Sasha Vales Doledano running one of the three highest waterfalls in Voss, Nosebreaker. Name, as you might expect, comes from broken and bleeding noses after dropping from this one.
Canon EOS 5D Mark III with Tamron 70-200mm f/2.8
1/3200sek, 144mm, f/2.8, ISO 100

Mathias De Ferrari Bøhme, Mjølfjell.
Canon EOS 1DX with Tamron 70-200mm f/2.8
1/1250sek, 74mm, f/3.2, ISO 100

Sasha Vales Doledano, Coffin drop. This is my first good photograph of kayaking.
Canon EOS 7D Mark II with Tamron 70-200mm f/2.8
1/2000sek, 123mm, f/2.8, ISO 100


Photographing kayaking has become my favorite thing to do. I spent lots of time by the river, got to know many kayakers and, not least, the river. River is never the same as yesterday, water levels can rise and fall within an hour. Angle of the sun, no sun at all or rain makes it challenging to find a good spot for a perfect shot. Sometimes there are no possibilities to choose at all. The hardest part is running around, climbing up and down, pushing myself through thick bushes, going through swamps and forgetting myself eating berries... Well, that last one is actually quite pleasant!

I will continue with photographing other things though, as it is a good way to practice angles, lenses and gather new ideas to try on kayaking photos.

At the end of June 2022 I was photographing the Extreme Kayak World Championship in Voss. It is not the same as when planning photoshoots, but I did get a few photos I was pleased with.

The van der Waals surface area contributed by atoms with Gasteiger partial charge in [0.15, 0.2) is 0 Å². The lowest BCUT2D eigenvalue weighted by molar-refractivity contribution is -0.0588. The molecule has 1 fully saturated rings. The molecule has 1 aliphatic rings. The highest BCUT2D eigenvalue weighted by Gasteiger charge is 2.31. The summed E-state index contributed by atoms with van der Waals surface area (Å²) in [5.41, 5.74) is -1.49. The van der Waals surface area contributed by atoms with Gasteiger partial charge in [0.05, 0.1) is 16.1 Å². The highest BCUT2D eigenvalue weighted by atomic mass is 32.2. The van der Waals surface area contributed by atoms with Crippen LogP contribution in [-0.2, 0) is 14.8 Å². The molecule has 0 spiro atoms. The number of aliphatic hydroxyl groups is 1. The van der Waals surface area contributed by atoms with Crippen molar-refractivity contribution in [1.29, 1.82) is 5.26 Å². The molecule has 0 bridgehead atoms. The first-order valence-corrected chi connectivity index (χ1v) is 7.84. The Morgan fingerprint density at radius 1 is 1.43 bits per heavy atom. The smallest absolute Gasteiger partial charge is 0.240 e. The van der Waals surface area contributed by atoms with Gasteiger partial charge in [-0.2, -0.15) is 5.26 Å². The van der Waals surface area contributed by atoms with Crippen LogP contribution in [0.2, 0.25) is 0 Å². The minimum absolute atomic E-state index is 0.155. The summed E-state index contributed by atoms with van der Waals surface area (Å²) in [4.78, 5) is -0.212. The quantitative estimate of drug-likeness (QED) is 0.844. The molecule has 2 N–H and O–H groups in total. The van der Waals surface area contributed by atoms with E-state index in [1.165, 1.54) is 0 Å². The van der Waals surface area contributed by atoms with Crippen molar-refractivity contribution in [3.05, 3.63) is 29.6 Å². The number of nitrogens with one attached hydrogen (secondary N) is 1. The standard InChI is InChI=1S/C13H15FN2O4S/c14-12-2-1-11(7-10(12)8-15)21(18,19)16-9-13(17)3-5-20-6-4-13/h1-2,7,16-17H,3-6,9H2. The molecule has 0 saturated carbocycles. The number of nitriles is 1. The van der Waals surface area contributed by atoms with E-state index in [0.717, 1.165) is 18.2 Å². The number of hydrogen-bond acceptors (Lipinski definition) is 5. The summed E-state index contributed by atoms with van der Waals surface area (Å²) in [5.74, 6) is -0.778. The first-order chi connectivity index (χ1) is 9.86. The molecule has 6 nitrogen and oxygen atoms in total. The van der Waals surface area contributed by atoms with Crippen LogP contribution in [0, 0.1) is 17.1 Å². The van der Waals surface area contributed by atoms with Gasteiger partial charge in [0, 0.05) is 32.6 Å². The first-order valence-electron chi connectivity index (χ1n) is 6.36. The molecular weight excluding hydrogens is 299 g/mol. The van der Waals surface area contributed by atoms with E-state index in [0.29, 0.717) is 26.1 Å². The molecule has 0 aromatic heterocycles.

Adrian Mattern, RedBull athelete playing after qualifications to Extreme Kayaking World Championships 2022 in Voss.
Canon EOS 1DX with Tamron 70-200mm f/2.8
1/2500sek, 200mm, f/2.8, ISO 100

Fabian Tandler at semifinals to Extreme Kayaking World Championships 2022 in Voss.
Canon EOS 1DX with Tamron 70-200mm f/2.8
1/2000sek, 200mm, f/2.8, ISO 100


Usually I get a call to shoot 30 minutes to 1 hour before meeting at the 'put in'. Quick plan where we are going to shoot is made before everyone gets on the river. From there on communication is close to zero and kayakers own ''sign language'' is used. It took me a good while, with lots of error and trial, before I figured out what they were trying to tell me.

Milky Wave (surfing wave on the river) is a rare sight, it needs a good amount of water and lasts only an hour or two. I had one chance last year, but I loved the results even though it was pouring rain and it was quite dark.

Dag Sandvik playing/practicing on Milky wave.